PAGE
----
DNA – Glennis’ Paternal Search – Part 16

It’s a new first cousin.

DNA image by Caroline Davis2010 via Flickr (CC BY 2.0)

After years of researching, we are getting closer to determining my half-sister’s (Glennis) biological father. In AncestryDNA matches, Glennis had a new match with a woman, I’ll call “A,” with whom Glennis shares 1,045cM across 33 segments. Wow, other than me, this is now Glennis’ closest relation and “A” shares no DNA with me proving that the match is on her paternal line.

DNA Painter has a tool that provides possible relationships for various amounts of shared DNA. It indicates that is it a 100% probability that 1,045 cM of shared DNA is one of seven potential relationships, great-grandparent, Great-Aunt, Half-Aunt, 1st Cousin. Because “A” is only a few years older than Glennis, I tentatively believe “A” is a 1st cousin.

The good news is that I have already researched this potential family line and saw “A” on my tree. First cousins share grandparents, which suggests that Glennis’ grandparents are Joseph Franklin Stewart (1875-1940) and Stella Belinda Hemsworth (1883-____). In previous research, I had considered that two of Joseph and Stella’s grandchildren were very likely candidates. However, if that were the case then “A” would be a 1st cousin, once removed. First cousins once removed share between 141 and 851 cM of DNA, so “A” must be closer than that.

Joseph and Stella had five sons that I know about. One of them is “A’s” father and can’t be Glennis’ father – “A” would then be a half-sibling and doesn’t share enough DNA to have that relationship. That leaves four sons as potential candidates. (Note: there is a nine-year gap in ages between two of the boys lending itself to the possibility of other candidates.)

Picking any of the four boys as the father, I need to look and see if all of the other DNA matches fit an expected DNA amount. (If not, then the relationship between Glennis and “A” must be one of the other possible relationships.)

Shared DNA Consistent?

Individual Tree Relationship DNA Shared Range/Consistent?
“A” 1st Cousin 1,045 553-1,225 – Yes
“B” 1st Cousin Once Removed 416 141-851 – Yes
“RB” 1st Cousin Twice Removed 271 43-531 – Yes
“ML 2nd Cousin 201 46-515 – Yes
“KL” 1st Cousin Twice Removed? 195 43-531 – Yes
“SH” Unknown 178 N/A
“BR” 2nd Cousin 173 46-515 – Yes

So, if one of the uncles of “A” is Glennis’ biological father, then all of the known matches fit that relationship. The next step is to take a look at “A’s” uncles and determine if any or all of them are likely to have been in the right place at the right time to be Glennis’ biological father.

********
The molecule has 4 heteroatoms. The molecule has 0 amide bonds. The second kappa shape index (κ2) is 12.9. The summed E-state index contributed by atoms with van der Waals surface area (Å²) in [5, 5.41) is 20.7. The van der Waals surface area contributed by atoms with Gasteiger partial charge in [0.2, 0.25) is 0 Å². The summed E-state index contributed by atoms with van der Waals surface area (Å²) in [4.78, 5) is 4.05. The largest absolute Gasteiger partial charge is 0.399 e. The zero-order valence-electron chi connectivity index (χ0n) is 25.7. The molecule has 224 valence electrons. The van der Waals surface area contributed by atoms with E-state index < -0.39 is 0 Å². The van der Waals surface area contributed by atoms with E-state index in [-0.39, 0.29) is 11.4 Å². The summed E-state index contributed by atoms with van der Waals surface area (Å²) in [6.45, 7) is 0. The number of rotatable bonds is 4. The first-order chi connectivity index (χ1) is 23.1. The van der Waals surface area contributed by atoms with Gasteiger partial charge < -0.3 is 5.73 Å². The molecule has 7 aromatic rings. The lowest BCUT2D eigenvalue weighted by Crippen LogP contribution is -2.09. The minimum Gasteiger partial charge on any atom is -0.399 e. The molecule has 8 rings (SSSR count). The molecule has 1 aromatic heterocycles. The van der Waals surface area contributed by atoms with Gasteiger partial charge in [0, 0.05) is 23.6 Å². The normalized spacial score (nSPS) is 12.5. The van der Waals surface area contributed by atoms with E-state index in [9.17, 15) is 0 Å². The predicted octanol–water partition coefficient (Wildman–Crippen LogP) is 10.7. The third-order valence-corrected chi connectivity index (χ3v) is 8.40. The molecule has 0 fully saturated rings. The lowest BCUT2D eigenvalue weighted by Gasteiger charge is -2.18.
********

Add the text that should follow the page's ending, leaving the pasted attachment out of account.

PS: If you are a descendant of Joseph Franklin Stewart (1875-1940) and Stella Belinda Hemsworth (1883-____), please consider testing with AncestryDNA® and help us determine who might be Glennis’ father.

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Ancestor Sketch – Emily S. Earle (1850-1926)

Bradley-Hingston Project
By Don Taylor

Photo of Don Taylor with cat Nasi.As I get to know an ancestor, it is my practice to look at an individual’s life in several passes. The first pass is, “Just the basics.” That is to say, determine the birth, marriage, and death of the individual. I expect to find the individual in each of the censuses during their lifetime.  As I do this first pass, I expect that I’ll learn many of the basic facts regarding the individual’s parents, siblings, spouses, and children. In most cases, I can find out all of these basic facts using Family Search and Ancestry alone. Occasionally, I’ll confirm a fact with another source, for example, an address not included in a census record which might be easily findable in a city directory. Additionally, I try to document any “odd” things that might need further research to understand.

Bradley/Earle – Ancestor #9

List of Grandparents

4.  Grandfather: Arthur Wilson Bradley(1887-1938)
9.  1st Great-grandmother: Emily S. Earle (1850-1926)
18.  2nd Great-grandfather: John H. Earle (1799-____)


Emma S. Earle was born on 6 June 1850 in Philadelphia, Pennsylvania. She was possibly the tenth child of John H and Agnes (Cooper) Earle. John and Agnes had 11 children living with them over the years. I have not confirmed each of them, but I am reasonably sure of the relationships. Also, there were seven years between two of the children and another twelve-year gap between the last two, which suggests further research needs to be done on this family unit. Her father was a tailor; his shop was at 60 Walnut and they lived at 369 Cedar. Both parents were immigrants from England and all of the children were born in Pennsylvania.

The known siblings of Emily include:

Sibling Birth
Agnes 1825
Henry c. 1827
Ann c. 1828
John c. 1830
William c. 1832
Ellen Between 1839-1841
Catharine “Kate” c. 1842
Elizabeth c. 1843
Martha c. 1846
Emily S. 6 June 1850
Frances c. 1862

1850 Census

  • Although Emily was born after the official enumeration date for the 1850 Census, she was enumerated when the census taker visited on the 1st of August. The 1850 Census doesn’t provide for relationships between individuals in a household. In this census, it appears to be parents and 10 children from 25 years old down to Emily, aged “3/12.”